To operate the point target discriminator 64, the in-phase sum signal in the channel 13 (FIG. 1) is also provided to a linear/limit amplifier 66 (FIG. 2) (which alternatively may be an AGC-controlled IF amplifier, as are the amplifiers 26, if desired) to produce a signal including clutter (when it is present) which can be tested to see if it is above a given threshold. This is converted to a video signal in an asynchronous detector 68 (which may include suitable amplification and level adjusting) for application on a signal line 70 to a first delay unit 72 and to a second delay unit 74, as well as to a summing circuit 76. Between the delay unit 72, 74 a signal is tapped off on a line 78 for application to a video gate 80. The video gate is controlled by a signal on a line 82 from a threshold amplifier 84 which is responsive to the summing circuit 76. The delay period of the delay units 72, 74 is on the order of the pulsewidth of the radar, such that the delay represents essentially one range bin. Thus, a target return signal which has passed through the delay unit 72 and is being applied to the video gate 80 will be selectively gated therethrough in dependence upon there being clutter present in the preceding range bin (as indicated by a signal output of the delay unit 74) or there being clutter present in the succeeding range bin (as indicated by a signal present on the line 70). The stronger of these will cause the summing circuit 76 to operate the threshold amplifier 84 so as to provide the gate signal on the line 82, provided the output of the summing circuit 76 is above a minimum threshold magnitude indicative of adequate clutter for phase detection of the four signal channels (FIG. 1).
When the point target discriminator 64 of FIG. 2 indicates by the signal on the line 62 that there is sufficient clutter present, this causes the dual mode filters 34-37, of which the filter 37 is exemplary and illustrated in FIG. 3, to operate as a bandpass filter to filter out the doppler in the signal lines, as is illustrated by the relationships of FIG. 4. The dual mode filter 37 illustrated in FIG. 3 comprises a high frequency, low pass filter 86 and a low frequency, low pass filter 88 together with a video gate 90 which feeds a subtracting circuit 92 to provide the filtered signal output on the line 38 to the related one of the amplifiers 40 (FIG. 1). When the signal is present on the line 62 (indicating that there is sufficient clutter present for proper detection of the four signal channels the video gate 90 is operated and causes the output of the low frequency, low pass filter 88 to be subtracted from the output of the high frequency low pass filter 86 so that the output of the summing circuit 92 is equivalent to a bandpass filter, thus passing the video which has doppler frequency, but eliminating the DC and low frequency clutter components from the signal. However, when insufficient doppler is present, the threshold amplifier 84 (FIG. 2) does not provide a gate signal on a line 82, so that the video gate 80 is inoperative, thereby eliminating the signal on the line 62. In FIG. 3, this causes the video gate 90 to be inoperative so that the output of the subtracting circuit 92 is simply a low pass filter having a high frequency break point, whereby all of the signals can pass, including DC signals (zero doppler signals) provided by detection in response to noise reference (or the oscillator as described hereinafter).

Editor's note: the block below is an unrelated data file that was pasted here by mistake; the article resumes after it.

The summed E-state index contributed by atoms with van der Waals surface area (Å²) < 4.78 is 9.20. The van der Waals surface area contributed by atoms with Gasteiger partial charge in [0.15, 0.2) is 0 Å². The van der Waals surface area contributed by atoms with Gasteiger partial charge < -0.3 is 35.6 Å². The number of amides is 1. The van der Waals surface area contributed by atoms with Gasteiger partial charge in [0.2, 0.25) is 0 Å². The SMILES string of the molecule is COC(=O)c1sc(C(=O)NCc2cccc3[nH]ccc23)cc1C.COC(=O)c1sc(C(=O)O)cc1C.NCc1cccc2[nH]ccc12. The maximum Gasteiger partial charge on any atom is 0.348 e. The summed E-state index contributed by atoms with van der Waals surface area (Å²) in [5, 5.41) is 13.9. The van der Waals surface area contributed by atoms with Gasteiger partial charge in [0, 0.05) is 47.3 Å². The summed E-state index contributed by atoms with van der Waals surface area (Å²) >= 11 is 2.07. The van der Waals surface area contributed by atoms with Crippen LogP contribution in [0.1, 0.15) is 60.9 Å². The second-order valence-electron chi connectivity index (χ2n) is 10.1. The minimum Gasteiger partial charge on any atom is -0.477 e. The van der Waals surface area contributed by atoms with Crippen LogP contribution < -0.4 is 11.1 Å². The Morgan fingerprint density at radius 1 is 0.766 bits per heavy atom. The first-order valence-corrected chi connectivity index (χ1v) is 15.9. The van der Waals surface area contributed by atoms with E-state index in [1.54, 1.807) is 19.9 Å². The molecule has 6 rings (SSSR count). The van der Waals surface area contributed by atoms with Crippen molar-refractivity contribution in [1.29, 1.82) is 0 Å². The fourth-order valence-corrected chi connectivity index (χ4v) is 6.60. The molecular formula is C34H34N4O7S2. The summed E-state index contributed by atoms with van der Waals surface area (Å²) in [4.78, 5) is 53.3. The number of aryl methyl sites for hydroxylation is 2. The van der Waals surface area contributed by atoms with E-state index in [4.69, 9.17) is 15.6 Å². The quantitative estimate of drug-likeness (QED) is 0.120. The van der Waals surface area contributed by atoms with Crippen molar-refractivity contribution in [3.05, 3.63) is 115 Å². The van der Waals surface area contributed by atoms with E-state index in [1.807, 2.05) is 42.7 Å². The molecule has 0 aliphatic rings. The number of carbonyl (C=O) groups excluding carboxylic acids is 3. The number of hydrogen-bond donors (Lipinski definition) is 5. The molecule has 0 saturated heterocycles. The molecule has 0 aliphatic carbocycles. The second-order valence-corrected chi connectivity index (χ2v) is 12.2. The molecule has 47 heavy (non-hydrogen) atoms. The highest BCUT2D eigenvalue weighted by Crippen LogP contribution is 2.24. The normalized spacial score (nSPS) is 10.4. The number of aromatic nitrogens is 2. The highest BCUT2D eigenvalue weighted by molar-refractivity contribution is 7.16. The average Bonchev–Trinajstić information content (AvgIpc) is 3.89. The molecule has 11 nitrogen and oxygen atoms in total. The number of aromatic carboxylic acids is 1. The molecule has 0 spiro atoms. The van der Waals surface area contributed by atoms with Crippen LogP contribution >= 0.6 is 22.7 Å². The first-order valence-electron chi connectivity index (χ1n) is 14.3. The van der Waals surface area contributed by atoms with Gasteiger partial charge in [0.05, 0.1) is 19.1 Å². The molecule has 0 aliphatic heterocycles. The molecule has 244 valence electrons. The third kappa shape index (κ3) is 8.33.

Referring to FIG. 1, it should be noted that there is no need to switch references, since noise will be presented by the hard-limited IF amplifier 18 through the switch 20 over the line 22 and to the phase detectors 24 simply from the absence of clutter. However, if desired, instead of detecting with noise, detection may be made with an oscillator 94 which is nominally at the IF frequency. In such case, a switch 96 must be moved from the normally open, noise position (as shown) into the closed, oscillator position, so that when clutter is not present (as indicated by the absence of a signal on the line 62) an inverter 98 can cause the operation of the electronic switch 20 so that it will connect the oscillator 94 to the line 22 rather than connecting the hard-limited IF amplifier 18 to the line 22. But with the switch 96 in the open position as shown, the hard-limited IF amplifier 18 is always connected to the line 22, and with the switch 96 closed, the hard-limited IF amplifier 18 is connected to the line 22 only whenever there is clutter present.
Although the invention has been shown and described with respect to a preferred embodiment thereof, it should be understood by those skilled in the art that various changes, omissions and additions in and to the form and detail thereof may be made therein without departing from the spirit and the scope of the invention.
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|Citing Patent||Filing date||Publication date||Applicant||Title|
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|U.S. Classification||342/91, 342/94, 342/149, 342/92, 342/160|
|International Classification||G01S13/44, G01S13/53|
|Cooperative Classification||G01S13/53, G01S13/449|
|European Classification||G01S13/44L, G01S13/53|